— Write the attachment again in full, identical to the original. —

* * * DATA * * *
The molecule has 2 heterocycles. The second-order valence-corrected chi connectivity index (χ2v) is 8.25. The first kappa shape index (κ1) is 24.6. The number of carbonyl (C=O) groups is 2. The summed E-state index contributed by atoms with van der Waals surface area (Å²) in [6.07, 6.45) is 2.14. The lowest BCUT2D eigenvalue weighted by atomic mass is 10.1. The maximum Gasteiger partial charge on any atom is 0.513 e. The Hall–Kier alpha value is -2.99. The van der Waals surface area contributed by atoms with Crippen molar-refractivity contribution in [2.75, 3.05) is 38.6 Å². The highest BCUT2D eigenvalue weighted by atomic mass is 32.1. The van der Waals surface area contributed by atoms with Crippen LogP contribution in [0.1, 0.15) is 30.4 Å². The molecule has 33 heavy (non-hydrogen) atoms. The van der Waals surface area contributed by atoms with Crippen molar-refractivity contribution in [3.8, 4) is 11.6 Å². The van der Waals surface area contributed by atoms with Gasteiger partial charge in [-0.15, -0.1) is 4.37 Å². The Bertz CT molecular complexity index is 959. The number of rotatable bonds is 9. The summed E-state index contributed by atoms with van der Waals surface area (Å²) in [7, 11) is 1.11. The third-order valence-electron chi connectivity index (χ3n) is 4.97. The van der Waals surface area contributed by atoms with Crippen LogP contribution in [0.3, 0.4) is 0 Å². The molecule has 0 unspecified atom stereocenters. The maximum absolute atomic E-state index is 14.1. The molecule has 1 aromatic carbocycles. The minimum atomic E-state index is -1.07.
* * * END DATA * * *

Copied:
The molecule has 2 heterocycles. The second-order valence-corrected chi connectivity index (χ2v) is 8.25. The first kappa shape index (κ1) is 24.6. The number of carbonyl (C=O) groups is 2. The summed E-state index contributed by atoms with van der Waals surface area (Å²) in [6.07, 6.45) is 2.14. The lowest BCUT2D eigenvalue weighted by atomic mass is 10.1. The maximum Gasteiger partial charge on any atom is 0.513 e. The Hall–Kier alpha value is -2.99. The van der Waals surface area contributed by atoms with Crippen molar-refractivity contribution in [2.75, 3.05) is 38.6 Å². The highest BCUT2D eigenvalue weighted by atomic mass is 32.1. The van der Waals surface area contributed by atoms with Crippen LogP contribution in [0.1, 0.15) is 30.4 Å². The molecule has 33 heavy (non-hydrogen) atoms. The van der Waals surface area contributed by atoms with Crippen molar-refractivity contribution in [3.8, 4) is 11.6 Å². The van der Waals surface area contributed by atoms with Gasteiger partial charge in [-0.15, -0.1) is 4.37 Å². The Bertz CT molecular complexity index is 959. The number of rotatable bonds is 9. The summed E-state index contributed by atoms with van der Waals surface area (Å²) in [7, 11) is 1.11. The third-order valence-electron chi connectivity index (χ3n) is 4.97. The van der Waals surface area contributed by atoms with Crippen LogP contribution in [0.3, 0.4) is 0 Å². The molecule has 0 unspecified atom stereocenters. The maximum absolute atomic E-state index is 14.1. The molecule has 1 aromatic carbocycles. The minimum atomic E-state index is -1.07.